Land based game fishing is a new and exciting style of fishing for Tasmanians, and although large tuna and marlin are not realistic targets, there are many other game fish to be caught. A safe rock ledge with deep water is what is required, and West head at the Tamar River mouth has much to offer.Read more ...
Left home with my eldest daughter (Demi) at 4 am this morning.
Half way up Poatina Hill we were met by a fellow running down the road toward us and frantically waving his arms, as we pulled up he told us that a Log Truck had broken down on a blind bend just up from us, if he hadn't of told us, there would be a fair chance we would have run smack bang up its clacker!!.
by Jim Allen
It is now well over a decade since Peter Wilson of the Great Lake Hotel, now the Central Highlands Lodge discovered the "glowing sharks" in the late afternoon on the Great Lake while he took some time off from pub duties. Today a dedicated band of fly fishers watch the sky carefully every morning in the highlands hoping for a stiff northerly breeze and a cobalt blue sky.
Had a bit of an impromptu trip to Great Lake last night with fellow club members Jim and Virginia, we left the boats at home and had an enjoyable night around the wood heater, under the stars " satellite watching" as that was about all there was to do.
As we go to print many of Tassie's rivers are still in flood, most of the major storages are filling nicely and a number of those dams on the Mersey/Forth and Derwent river systems have been spilling for two months. What all this means to the avid trout angler is that we are simply spoilt for choice of locations at the moment. Great Lake is one storage that has risen dramatically this year coming up almost four meters.
By the time July and August comes around, the browns in Great Lake are back in feeding mode, after spending the last couple of months spawning. Stick caddis, the Great Lake Shrimp and native galaxia and paragalaxias are highly sort after by these fish at this time. The galaxia and paragalaxias are small native fish that inhabit Great Lake. The majority of these inhabit the shallower margins of the lake; making shore based wet fly fishing a productive option. The colourations of these small native fish range from golden brown through to dark grey or black and are generally around 40 to 50 mm in length. Many trout, early in the season, find it hard to refuse a well-presented fly that even remotely resembles one of these fish.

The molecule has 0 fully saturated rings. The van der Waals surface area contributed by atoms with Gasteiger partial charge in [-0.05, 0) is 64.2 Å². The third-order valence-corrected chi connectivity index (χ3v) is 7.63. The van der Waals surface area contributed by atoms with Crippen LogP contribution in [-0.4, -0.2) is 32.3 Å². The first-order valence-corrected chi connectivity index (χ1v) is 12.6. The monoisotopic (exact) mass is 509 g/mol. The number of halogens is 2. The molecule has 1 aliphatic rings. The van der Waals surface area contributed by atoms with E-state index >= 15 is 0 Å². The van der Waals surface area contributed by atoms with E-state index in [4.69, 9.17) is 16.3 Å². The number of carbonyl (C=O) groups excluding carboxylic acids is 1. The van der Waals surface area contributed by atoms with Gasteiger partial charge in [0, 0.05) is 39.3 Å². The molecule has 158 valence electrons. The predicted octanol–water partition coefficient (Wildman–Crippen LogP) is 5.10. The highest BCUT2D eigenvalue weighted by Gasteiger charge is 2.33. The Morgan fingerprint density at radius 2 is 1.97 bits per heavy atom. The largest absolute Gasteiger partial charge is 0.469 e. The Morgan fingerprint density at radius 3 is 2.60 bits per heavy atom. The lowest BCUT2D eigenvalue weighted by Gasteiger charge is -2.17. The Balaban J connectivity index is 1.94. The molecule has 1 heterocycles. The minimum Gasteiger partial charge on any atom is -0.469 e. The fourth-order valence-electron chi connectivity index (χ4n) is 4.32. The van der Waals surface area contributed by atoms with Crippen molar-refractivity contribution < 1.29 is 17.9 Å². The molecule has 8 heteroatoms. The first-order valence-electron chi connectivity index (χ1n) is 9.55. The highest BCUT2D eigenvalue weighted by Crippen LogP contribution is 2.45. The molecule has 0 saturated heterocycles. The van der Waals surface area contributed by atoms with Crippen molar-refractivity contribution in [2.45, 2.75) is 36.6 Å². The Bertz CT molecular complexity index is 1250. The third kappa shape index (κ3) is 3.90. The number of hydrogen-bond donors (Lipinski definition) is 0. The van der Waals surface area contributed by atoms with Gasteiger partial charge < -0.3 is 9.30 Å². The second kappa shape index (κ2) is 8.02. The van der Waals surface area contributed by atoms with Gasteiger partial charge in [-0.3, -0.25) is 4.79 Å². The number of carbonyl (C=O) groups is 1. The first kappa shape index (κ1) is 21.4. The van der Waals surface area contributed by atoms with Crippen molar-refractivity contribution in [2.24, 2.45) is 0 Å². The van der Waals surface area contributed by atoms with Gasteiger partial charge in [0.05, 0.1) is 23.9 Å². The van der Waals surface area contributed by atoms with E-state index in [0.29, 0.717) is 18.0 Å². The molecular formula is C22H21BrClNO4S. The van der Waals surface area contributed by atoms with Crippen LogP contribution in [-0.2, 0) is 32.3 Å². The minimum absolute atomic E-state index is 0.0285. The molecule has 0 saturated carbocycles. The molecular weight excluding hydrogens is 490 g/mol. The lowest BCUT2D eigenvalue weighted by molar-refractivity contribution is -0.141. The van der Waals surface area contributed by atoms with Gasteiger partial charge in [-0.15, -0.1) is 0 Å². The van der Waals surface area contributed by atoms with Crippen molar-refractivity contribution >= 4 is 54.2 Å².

Many anglers pack away their rods come the end of trout season and then start counting down the days for it to reopen again in August. If you find it hard to wait until then, as I do, there is some great shore based fishing to be had at Great Lake if you're prepared to brave the cold. Apart from Tods Corner, and Canal Bay, the remainder of Great Lake is open to trout fishing twelve months of the year.
By the time I have finished a few jobs around the house at the beginning of winter I start to think about those brown trout feeding up in the shallow bays of Great Lake after their annual spawning run. These trout are hungry and in the need for a quick protein hit. The resident paragalaxias are on the menu, as are the ever reliable stick caddis and Great Lake shrimp.
The Great Lake to many is a cold, barren, windswept place, almost void of any life apart from the odd roo or two.
To me it's become my number one trout fishing destination. Three or four years ago Arthurs Lake would have been my first choice but since the Inland Fishery's good management of fish stocks in the lake, the quality and size has improved no end. For those who don't know, the IFC has been removing some of the brown trout from Great Lake and restocking the waterways with these adult fish. Then replacing these with thousands of rainbow trout fry and fingerlings.
by Sarah Graham IFS
Inland Fisheries Service inspectors recovered a number of yabbies believed to be the mainland Cherax species, along with some mussels and foreign weed, from the edge of Great Lake on Thursday 27 August.
Polaroiding on the Great Lake Jim Allen explains his technique polaroiding trout in the waves of Great Lake.
The requirements of polaroiding on the Great Lakes are a big northerly wind and a blue sky. Quite often in the warmer northerlies a lot of terrestrial insects get blown onto the water - particularly after Christmas. When you get the beetles on the water the fish get up in the waves.
Great Lake rainbow trout in excellent condition
Despite the low lake level at Great Lake rainbow trout arrived at the Liawenee fish trap in good numbers this year.
The fish were stripped of eggs and milt for grow out of the fertilised eggs at the IFS hatchery at New Norfolk. While this has been the practise for some time, this is the first year in recent times that eggs from wild rainbow trout have been treated at Liawenee to produce triploid fish.
Once fertilised, the eggs are treated in a pressure vessel to produce offspring that are sterile (triploid) in the sense that they do not produce gonads (sex organs). The consequence of this process is that the fish do not stop feeding in winter and do not put any energy into reproduction. The end result that the fish have the potential to grow larger in a shorter amount of time.
Greg French looks at shore-based fishing at Great Lake
At the beginning of November Great lake was already within .8m of the all-time high level mark of 1035.48 (i.e. 3.89m below full supply) attained in October 1997 - and it was still rising. There is a distinct possibility that this coming summer the lake will edge out over new ground. Such an event dramatically affects trout behaviour.
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